BUCKHANNON — Upshur County Sheriff Virgil Miller spoke with the Upshur County Commission on Thursday, August 25, for agenda appointment “approval of advertisement for the purpose of accepting applications for admission to competitive examinations to be utilized as part of the criteria to establish an eligibility list for appointment to entry level position of Deputy Sheriff.” During Sheriff Miller’s speech, he did report that the outlook is bleak. Upshur County Chief Deputy Sheriff Mike Coffman also spoke to Commissioners regarding K9 and tactical gear needs.
Sheriff Miller said, “As you are aware, Dan Barcus resigned last month and went to Barbour County, so we have an open position. We had three names initially to begin with and one of those the Buckhannon Police Department hired. We also declined two others. We don’t have an active Civil Service list and spoke with the President of the Civil Service Commission, Steve Nanners about proceeding forward to advertise, test and obtain a certified list.”
“As far as looking at the academy to get someone it looks pretty bleak, I mean really bleak. They have two classes scheduled in January of 2023 and then the next one is scheduled into August of 2023. The classes are not keeping up with the demand for agencies throughout the state. As you are aware by the time, we do obtain someone from the academy. There is still a training period with us before they would go out their own,” said Sheriff Miller.
Sheriff Miller also noted that overall, it looks like the position may not be filled for an extended period of time up to 18 months. “The only saving grace is that maybe we get an officer who is already certified and wants to come here,” said Sheriff Miller.
It was also reported by Sheriff Miller that if the academy does not increase the number of troopers, the West Virginia State Police will be down approximately 180 officers next year. He estimated that currently that number is down by about 60.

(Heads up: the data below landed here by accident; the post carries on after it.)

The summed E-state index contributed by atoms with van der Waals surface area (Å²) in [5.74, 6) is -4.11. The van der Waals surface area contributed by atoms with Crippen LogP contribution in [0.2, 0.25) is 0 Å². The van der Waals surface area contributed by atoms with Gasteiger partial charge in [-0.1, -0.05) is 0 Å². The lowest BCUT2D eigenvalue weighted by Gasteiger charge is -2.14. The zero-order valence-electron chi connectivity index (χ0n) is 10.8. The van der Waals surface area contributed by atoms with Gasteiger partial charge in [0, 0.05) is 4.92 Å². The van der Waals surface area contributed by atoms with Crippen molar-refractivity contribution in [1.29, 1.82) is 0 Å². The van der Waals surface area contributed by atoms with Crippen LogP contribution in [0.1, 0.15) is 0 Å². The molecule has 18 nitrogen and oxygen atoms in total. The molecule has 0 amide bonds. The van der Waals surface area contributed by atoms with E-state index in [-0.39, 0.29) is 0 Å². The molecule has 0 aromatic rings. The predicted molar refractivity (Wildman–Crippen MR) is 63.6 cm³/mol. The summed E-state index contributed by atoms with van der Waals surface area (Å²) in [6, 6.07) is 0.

Following the discussion, the commissioners approved the advertisement as indicated. Applications are due no later than Friday September 16.
After Sheriff Miller exited the podium, Chief Deputy Coffman entered to discuss the Upshur County Sheriff’s Department K9 and tactical gear needs. Chief Deputy Coffman said, “This is something that the Sheriff and I have been talking about for quite some time actually. We had spoken before and what we had decided was to write a department of homeland security grant for these items. I believe the first one on the agenda is for the K9 so we will talk about that one first.”
“Our K9 is several years old and health is pretty poor and what we are requesting is to replace the K9. It is not just Upshur County, but just like surrounding counties we got turned down and did not get any funds from the grants. There are multiple companies that we have looked into, including the company that Buckhannon Police Department used which is up in Pennsylvania, and for the K9 and training (and training for the officer) it comes to $21,500. Another option used by various counties ranges from $12,000 to $16,500,” said Chief Deputy Coffman.
Chief Deputy Coffman also noted that there is importance in replacing their current K9 A.J. with the situations law enforcement has been encountering in the area. It was reported that the veterinarian raised concern over the health of the dog and would need to be retired by the fall of 2022. The K9 will be a dual-purpose dog utilized for aspects, such as tracking and for drugs. Chief Deputy Coffman clarified that aside from the initial purchase and training for the K9 and handling officer, there would not be additional costs as those are already budgeted and include things like food and veterinary visits.
Commissioners discussed details with Chief Deputy Coffman and ultimately decided to table the decision for K9 secondary to provide time for the Sheriff’s Department to confirm costs with various kennels. Chief Deputy Coffman obliged and noted the office just did not want to sacrifice any quality of said K9.
Chief Deputy Coffman then began to speak on the needs for tactical gear. “There has been a lot going on in our area, including officer safety and the need for tactical gear. Harrison County just had a shooting at a funeral home when the trying to service a warrant. There have been 186 officer involved shootings (officers shot and or killed in the line of duty) and that could include multiple officers but there has been a total of 186 incidents. It is definitely something that is on the increase and something in the area that it on the increase,” said Chief Deputy Coffman.
Chief Deputy Coffman confirmed that the current equipment the department uses was purchased with a grant in 2006. “The incident on the interstate that I was shot was with a 308 and the vest that I had on would not have stopped that. The vests that we are looking at purchasing have rifle plates and will stop that,” he shared.
Other information discussed including upgrading helmets and magnifiers for rifles, etc. Chief Deputy Coffman summarized shooting events locally, which also included multiple incidents in Nicholas County, a pursuit in Beckley and just across the border in Kentucky, multiple incidents on I-79. “We are not exempt. It is here,” said Chief Deputy Coffman.
It is estimated that gear would total nearly $4,800 per officer and there are 12 officers total. Following discussion, the commission approved funding towards enhanced tactical gear through ARP funds.